Abstract: We investigate whether recently high U.S. house prices are justified by fundamental factors. The standard unit root and cointegration tests with aggregate data indicate that house rent is the only fundamental which has the same order of integration as the price, but these two variables are not cointegrated. Nationwide analysis potentially suffers from problems of the low power of stationarity tests applied to relatively short series and the ignorance of dependence among regional house markets. Therefore, we conduct panel data stationarity tests which are robust to cross-sectional dependence and have greater power than univariate tests. While this time it is inflation and income that have the same order of integration as house price, they are not cointegrated with it, even if combined with the aggregate stock index. It appears that the real estate prices take long swings from their fundamental value and it can take decades before they revert to it.
    Keywords: Cointegration, panel data, unit root, bubble, house prices, rents
    JEL: G12 R21 R31 C33
    Date: 2007–10
  14. By: Christine Schleupner (Research unit Sustainability and Global Change, Hamburg University)
    Abstract: Accelerated sea level rise and hurricanes are increasingly influencing human coastal activities. With respect to the projected continuation of accelerated sea level rise and global warming one must count with additional expenses for adaptation strategies along the coasts. On the mountainous island Martinique the majority of settlements are situated along the coast almost at sea level. But potential rises in sea level and its impacts are not addressed in coastal management, even if saltwater intrusion and coastal erosion with increasing offshore loss of sediment are locally already a severe problem. Following article deals with the evaluation of human vulnerability to accelerated sea level rise on the Martinique coast. In addition, it assesses the possible effects of sea level rise on the island for future regional planning purposes spatially. The actual situation and legislation measures for coastal zone management of the island are described and sea level rise response strategies are discussed. This paper sees itself as recommendation of action not only for Martinique.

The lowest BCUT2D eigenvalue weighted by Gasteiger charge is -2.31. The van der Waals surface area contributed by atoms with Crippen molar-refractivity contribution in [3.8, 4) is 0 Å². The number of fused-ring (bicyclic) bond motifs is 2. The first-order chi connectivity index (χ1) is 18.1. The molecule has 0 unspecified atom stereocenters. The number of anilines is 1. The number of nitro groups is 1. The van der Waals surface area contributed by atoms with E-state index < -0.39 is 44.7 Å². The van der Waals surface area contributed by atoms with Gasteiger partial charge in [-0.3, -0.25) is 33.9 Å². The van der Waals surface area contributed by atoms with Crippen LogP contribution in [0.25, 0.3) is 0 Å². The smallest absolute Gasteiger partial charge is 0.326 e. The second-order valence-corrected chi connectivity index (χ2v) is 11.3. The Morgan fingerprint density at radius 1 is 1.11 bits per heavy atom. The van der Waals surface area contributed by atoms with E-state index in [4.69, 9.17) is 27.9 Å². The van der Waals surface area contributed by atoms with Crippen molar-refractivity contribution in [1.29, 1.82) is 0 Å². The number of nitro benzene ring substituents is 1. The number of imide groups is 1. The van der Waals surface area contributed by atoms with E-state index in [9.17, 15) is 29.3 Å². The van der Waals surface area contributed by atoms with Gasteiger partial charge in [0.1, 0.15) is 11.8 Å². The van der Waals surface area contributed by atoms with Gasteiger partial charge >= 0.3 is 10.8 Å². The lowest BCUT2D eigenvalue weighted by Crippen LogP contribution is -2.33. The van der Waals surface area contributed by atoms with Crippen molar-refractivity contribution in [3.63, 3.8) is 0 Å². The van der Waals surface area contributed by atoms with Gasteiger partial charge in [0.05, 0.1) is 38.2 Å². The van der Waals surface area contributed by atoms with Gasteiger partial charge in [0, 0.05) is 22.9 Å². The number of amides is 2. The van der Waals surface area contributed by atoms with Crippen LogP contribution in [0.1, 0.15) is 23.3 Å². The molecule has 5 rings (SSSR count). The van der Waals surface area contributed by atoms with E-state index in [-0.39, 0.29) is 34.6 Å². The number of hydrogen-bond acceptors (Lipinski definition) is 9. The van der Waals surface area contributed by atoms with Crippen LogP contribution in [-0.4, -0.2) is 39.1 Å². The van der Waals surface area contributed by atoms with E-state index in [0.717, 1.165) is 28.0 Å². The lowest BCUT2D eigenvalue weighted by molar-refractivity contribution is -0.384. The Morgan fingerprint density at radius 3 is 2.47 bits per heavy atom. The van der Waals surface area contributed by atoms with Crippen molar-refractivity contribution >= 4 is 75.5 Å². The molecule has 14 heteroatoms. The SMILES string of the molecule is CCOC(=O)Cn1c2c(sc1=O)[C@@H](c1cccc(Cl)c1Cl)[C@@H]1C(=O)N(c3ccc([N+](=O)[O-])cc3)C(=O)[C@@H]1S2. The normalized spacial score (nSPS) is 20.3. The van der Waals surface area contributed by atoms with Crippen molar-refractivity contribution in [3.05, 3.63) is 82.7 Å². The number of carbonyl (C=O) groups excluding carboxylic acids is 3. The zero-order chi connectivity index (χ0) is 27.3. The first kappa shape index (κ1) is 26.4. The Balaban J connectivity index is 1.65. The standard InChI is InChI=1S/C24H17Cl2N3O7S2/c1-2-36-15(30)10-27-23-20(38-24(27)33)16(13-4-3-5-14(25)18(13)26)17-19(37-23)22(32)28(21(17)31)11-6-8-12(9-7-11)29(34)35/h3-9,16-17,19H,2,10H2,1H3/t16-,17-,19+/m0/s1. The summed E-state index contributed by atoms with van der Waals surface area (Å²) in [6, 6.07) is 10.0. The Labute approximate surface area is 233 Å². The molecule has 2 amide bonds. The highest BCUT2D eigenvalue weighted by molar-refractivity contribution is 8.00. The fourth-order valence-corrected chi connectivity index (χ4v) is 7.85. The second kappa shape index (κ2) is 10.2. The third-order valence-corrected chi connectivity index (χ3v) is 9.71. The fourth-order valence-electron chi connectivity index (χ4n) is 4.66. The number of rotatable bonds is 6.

Keywords: GIS Modelling, Spatial Analysis, Caribbean, Climate Change, Coastal Zone Management
    JEL: Q20
    Date: 2007–10
  15. By: Vyacheslav Mikhed; Petr Zemcik
    Abstract: We employ recently developed cross-sectionally robust panel data tests for unit roots and cointegration to find whether house prices reflect house-related earnings. We use U.S. data for Metropolitan Statistical Areas, with house price measured by the weighted-repeated-sales index, and cash flows either by market tenant rents or estimates of a fair market rent. In our full sample periods, an error-correction model is not appropriate, i.e. there is a bubble. We then combine overlapping ten-year periods, price-rent ratios, and the panel data tests to construct a bubble indicator. The indicator is high for the late 1980s, early 1990s and since the late 1990s for both panels. Finally, evidence based on panel data Granger causality tests suggests that house price changes are helpful in predicting changes in rents and vice versa.
    Keywords: Cointegration, panel data, unit root, bubble, house prices, rents.
    JEL: G12 R21 R31 C33
    Date: 2007–10
  16. By: Rajar, Allah Wasayo; Herani, Gobind; Dhakan, Ali Akbar